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Some authors define superharmonicity at infinity in the following way. A function $u$ is superharmonic on an open set $V\subset\mathbb{R}^m\cup\{\infty\}$ (one point compactification), containing infinity, if it is superharmonic on $V\setminus\{\infty\}$ in the regular way, and at infinity, $u$ is lower semicontinuous and $u(\infty)$ is bounded below by the average of $u$ over any sphere $S(y,r)$, if the complement of the ball $B(y,r)$ lies in $V$ (see Introduction to potential theory, by Helms, pg. 198).

Some other authors give a different definition. In this new definition, a function $u$ is superharmonic on $V$ if it is superharmonic on $V\setminus\{\infty\}$ and if the Kelvin transform $u^*$ of $u$, that is already superharmonic on $V^*\setminus\{\infty\}$, can be defined at $0$ so that it is superharmonic on $V$ (see Classical Potential Theory, by Papadimitrakis, available freely on the web, pg. 154). Here, $$u^*(x)=\left(\frac{1}{|x|}\right)^{m-2}u(x^*)$$ and $x^*=\frac{1}{|x|^2}x.$

It seems that these two defintions are not equivalent for $m\geq3$, because constant functions are superharmonic everywher according to the first definition but according to the second definition the only constant function that is superharmonic is $\equiv0$.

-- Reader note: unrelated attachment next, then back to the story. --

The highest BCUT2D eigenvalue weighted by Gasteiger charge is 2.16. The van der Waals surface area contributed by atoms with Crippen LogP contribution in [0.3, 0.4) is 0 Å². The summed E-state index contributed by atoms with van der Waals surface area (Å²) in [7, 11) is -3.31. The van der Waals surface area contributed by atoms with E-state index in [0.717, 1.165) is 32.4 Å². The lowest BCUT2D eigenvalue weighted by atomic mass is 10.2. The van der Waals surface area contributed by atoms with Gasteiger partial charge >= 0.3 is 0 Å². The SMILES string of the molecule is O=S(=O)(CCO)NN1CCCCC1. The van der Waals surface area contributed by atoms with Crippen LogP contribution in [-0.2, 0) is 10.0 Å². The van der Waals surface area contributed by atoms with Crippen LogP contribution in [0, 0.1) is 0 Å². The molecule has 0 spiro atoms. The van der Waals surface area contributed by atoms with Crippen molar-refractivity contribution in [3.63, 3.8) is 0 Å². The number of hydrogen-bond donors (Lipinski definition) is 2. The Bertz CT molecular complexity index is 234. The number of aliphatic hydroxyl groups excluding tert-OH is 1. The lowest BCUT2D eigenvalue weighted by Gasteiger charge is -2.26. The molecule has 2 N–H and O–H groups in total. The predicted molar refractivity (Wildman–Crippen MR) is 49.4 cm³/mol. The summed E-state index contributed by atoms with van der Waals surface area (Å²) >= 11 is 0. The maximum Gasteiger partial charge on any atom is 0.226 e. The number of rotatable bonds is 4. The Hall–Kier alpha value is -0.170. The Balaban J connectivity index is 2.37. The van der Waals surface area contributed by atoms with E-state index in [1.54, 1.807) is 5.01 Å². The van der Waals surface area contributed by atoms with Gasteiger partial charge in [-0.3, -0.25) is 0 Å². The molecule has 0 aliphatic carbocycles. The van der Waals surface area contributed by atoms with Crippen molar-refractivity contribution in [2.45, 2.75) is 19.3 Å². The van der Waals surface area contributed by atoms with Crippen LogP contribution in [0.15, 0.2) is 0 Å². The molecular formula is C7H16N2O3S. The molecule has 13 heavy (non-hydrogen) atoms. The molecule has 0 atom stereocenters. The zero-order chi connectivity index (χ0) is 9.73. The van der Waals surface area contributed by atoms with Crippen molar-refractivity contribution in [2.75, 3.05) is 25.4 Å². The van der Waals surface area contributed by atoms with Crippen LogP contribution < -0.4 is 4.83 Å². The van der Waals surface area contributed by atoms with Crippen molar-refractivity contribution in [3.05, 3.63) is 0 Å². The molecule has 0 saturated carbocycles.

My questions are: suppose $m\geq3$.

  1. Are there some conditions under which these two definitions are equivalent?

  2. Does the second definition implies the first?

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1 Answer 1

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  1. None of the definitions implies the other:

    • The function $|x|^{2-m}$ is superharmonic (in fact: harmonic) in $\mathbb R^m \cup \{\infty\} \setminus \{0\}$ according to the second definition, but it is not according to the first one.

    • Conversely, the function $-1$ is superharmonic (in fact: harmonic) in $\mathbb R^m \cup \{\infty\} \setminus \{0\}$ in the sense of the first definition and it is not according to the second one.

  2. If we assume that $u \geqslant 0$, then every $u$ superharmonic in $\mathbb R^m \setminus K$ for a compact $K$ is superharmonic in $\mathbb R^m \cup \{\infty\} \setminus K$ according to the second definition, so for positive superharmonic function, the first definition clearly implies the second one (but not vice versa).

  3. I believe things become clearer if one writes both definitions in terms of the Kelvin transform $u^*(x) = |x|^{2 - m} u(|x|^{-2} x)$.

    • The second definition requires that $u^*$ is superharmonic in a neighbourhood of $0$, so in a sufficiently small ball $B_r$ we have $$ u^*(x) = \int_{B_r \setminus \{0\}} (|x - y|^{2 - m} - |y|^{2 - m}) \mu(dy) + (h(x) - h(0)) + a |x|^{2 - m} + b$$ for some $\mu \geqslant 0$, some $h$ harmonic in $B_r$, some $a \geqslant 0$ and some $b \in \mathbb R$.